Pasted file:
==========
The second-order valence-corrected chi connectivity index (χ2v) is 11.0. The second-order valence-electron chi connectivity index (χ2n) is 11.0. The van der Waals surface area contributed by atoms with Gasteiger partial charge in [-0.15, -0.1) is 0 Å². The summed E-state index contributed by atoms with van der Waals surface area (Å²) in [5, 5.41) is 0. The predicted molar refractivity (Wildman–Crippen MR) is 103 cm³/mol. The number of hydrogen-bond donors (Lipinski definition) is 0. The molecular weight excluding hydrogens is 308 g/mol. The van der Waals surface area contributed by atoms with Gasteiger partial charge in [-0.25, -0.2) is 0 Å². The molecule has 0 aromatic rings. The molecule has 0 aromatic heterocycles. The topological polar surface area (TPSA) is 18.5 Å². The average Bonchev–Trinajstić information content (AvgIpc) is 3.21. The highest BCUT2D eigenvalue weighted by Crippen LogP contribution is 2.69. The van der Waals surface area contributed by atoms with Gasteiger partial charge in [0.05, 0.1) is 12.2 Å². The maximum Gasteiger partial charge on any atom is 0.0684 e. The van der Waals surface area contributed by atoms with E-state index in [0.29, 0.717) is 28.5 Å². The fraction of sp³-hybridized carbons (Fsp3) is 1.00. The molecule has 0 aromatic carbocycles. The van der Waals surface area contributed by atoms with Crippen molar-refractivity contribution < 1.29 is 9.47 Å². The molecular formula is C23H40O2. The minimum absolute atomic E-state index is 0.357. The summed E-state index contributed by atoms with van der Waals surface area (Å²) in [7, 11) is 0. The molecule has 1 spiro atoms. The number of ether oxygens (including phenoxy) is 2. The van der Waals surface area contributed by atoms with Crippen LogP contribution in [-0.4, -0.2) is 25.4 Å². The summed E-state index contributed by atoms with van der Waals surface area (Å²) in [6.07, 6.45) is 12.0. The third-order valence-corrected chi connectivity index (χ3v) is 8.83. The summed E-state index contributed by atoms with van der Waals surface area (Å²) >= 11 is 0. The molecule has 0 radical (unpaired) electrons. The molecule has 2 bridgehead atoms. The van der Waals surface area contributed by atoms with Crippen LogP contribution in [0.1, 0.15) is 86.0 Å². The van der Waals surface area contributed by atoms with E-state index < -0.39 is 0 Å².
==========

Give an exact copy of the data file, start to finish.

The second-order valence-corrected chi connectivity index (χ2v) is 11.0. The second-order valence-electron chi connectivity index (χ2n) is 11.0. The van der Waals surface area contributed by atoms with Gasteiger partial charge in [-0.15, -0.1) is 0 Å². The summed E-state index contributed by atoms with van der Waals surface area (Å²) in [5, 5.41) is 0. The predicted molar refractivity (Wildman–Crippen MR) is 103 cm³/mol. The number of hydrogen-bond donors (Lipinski definition) is 0. The molecular weight excluding hydrogens is 308 g/mol. The van der Waals surface area contributed by atoms with Gasteiger partial charge in [-0.25, -0.2) is 0 Å². The molecule has 0 aromatic rings. The molecule has 0 aromatic heterocycles. The topological polar surface area (TPSA) is 18.5 Å². The average Bonchev–Trinajstić information content (AvgIpc) is 3.21. The highest BCUT2D eigenvalue weighted by Crippen LogP contribution is 2.69. The van der Waals surface area contributed by atoms with Gasteiger partial charge in [0.05, 0.1) is 12.2 Å². The maximum Gasteiger partial charge on any atom is 0.0684 e. The van der Waals surface area contributed by atoms with E-state index in [0.29, 0.717) is 28.5 Å². The fraction of sp³-hybridized carbons (Fsp3) is 1.00. The molecule has 0 aromatic carbocycles. The van der Waals surface area contributed by atoms with Crippen molar-refractivity contribution < 1.29 is 9.47 Å². The molecular formula is C23H40O2. The minimum absolute atomic E-state index is 0.357. The summed E-state index contributed by atoms with van der Waals surface area (Å²) in [7, 11) is 0. The molecule has 1 spiro atoms. The number of ether oxygens (including phenoxy) is 2. The van der Waals surface area contributed by atoms with Crippen LogP contribution in [-0.4, -0.2) is 25.4 Å². The summed E-state index contributed by atoms with van der Waals surface area (Å²) in [6.07, 6.45) is 12.0. The third-order valence-corrected chi connectivity index (χ3v) is 8.83. The summed E-state index contributed by atoms with van der Waals surface area (Å²) >= 11 is 0. The molecule has 0 radical (unpaired) electrons. The molecule has 2 bridgehead atoms. The van der Waals surface area contributed by atoms with Crippen LogP contribution in [0.1, 0.15) is 86.0 Å². The van der Waals surface area contributed by atoms with E-state index < -0.39 is 0 Å².